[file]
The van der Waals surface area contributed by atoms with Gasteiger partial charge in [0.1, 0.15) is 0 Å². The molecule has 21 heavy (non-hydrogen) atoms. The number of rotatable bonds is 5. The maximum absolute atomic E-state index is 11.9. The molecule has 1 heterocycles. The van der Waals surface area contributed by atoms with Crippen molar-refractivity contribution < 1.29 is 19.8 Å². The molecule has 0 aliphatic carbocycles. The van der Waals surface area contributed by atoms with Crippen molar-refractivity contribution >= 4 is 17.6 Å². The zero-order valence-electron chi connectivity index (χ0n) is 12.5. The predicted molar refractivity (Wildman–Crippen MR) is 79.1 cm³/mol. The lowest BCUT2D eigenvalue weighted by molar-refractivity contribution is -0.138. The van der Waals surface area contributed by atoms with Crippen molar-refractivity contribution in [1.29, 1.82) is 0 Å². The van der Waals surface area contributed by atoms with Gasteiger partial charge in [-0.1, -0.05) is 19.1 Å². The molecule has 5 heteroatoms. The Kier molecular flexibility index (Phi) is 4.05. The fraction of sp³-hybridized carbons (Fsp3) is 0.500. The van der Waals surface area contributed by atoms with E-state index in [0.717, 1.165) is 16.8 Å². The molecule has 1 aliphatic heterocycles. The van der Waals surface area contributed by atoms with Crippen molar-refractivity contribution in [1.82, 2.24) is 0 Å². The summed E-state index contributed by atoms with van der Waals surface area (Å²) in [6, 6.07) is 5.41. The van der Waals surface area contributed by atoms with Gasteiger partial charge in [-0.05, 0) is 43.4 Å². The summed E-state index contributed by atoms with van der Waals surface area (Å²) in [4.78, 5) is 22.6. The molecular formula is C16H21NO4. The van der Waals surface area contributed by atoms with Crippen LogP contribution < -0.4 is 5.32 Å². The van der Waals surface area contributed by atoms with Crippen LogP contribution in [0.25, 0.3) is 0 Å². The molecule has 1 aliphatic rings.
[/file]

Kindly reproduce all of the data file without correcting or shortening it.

The van der Waals surface area contributed by atoms with Gasteiger partial charge in [0.1, 0.15) is 0 Å². The molecule has 21 heavy (non-hydrogen) atoms. The number of rotatable bonds is 5. The maximum absolute atomic E-state index is 11.9. The molecule has 1 heterocycles. The van der Waals surface area contributed by atoms with Crippen molar-refractivity contribution < 1.29 is 19.8 Å². The molecule has 0 aliphatic carbocycles. The van der Waals surface area contributed by atoms with Crippen molar-refractivity contribution >= 4 is 17.6 Å². The zero-order valence-electron chi connectivity index (χ0n) is 12.5. The predicted molar refractivity (Wildman–Crippen MR) is 79.1 cm³/mol. The lowest BCUT2D eigenvalue weighted by molar-refractivity contribution is -0.138. The van der Waals surface area contributed by atoms with Crippen molar-refractivity contribution in [1.29, 1.82) is 0 Å². The van der Waals surface area contributed by atoms with Gasteiger partial charge in [-0.1, -0.05) is 19.1 Å². The molecule has 5 heteroatoms. The Kier molecular flexibility index (Phi) is 4.05. The fraction of sp³-hybridized carbons (Fsp3) is 0.500. The van der Waals surface area contributed by atoms with E-state index in [0.717, 1.165) is 16.8 Å². The molecule has 1 aliphatic heterocycles. The van der Waals surface area contributed by atoms with Crippen molar-refractivity contribution in [1.82, 2.24) is 0 Å². The summed E-state index contributed by atoms with van der Waals surface area (Å²) in [6, 6.07) is 5.41. The van der Waals surface area contributed by atoms with Gasteiger partial charge in [-0.05, 0) is 43.4 Å². The summed E-state index contributed by atoms with van der Waals surface area (Å²) in [4.78, 5) is 22.6. The molecular formula is C16H21NO4. The van der Waals surface area contributed by atoms with Crippen LogP contribution < -0.4 is 5.32 Å². The van der Waals surface area contributed by atoms with Crippen LogP contribution in [0.25, 0.3) is 0 Å². The molecule has 1 aliphatic rings.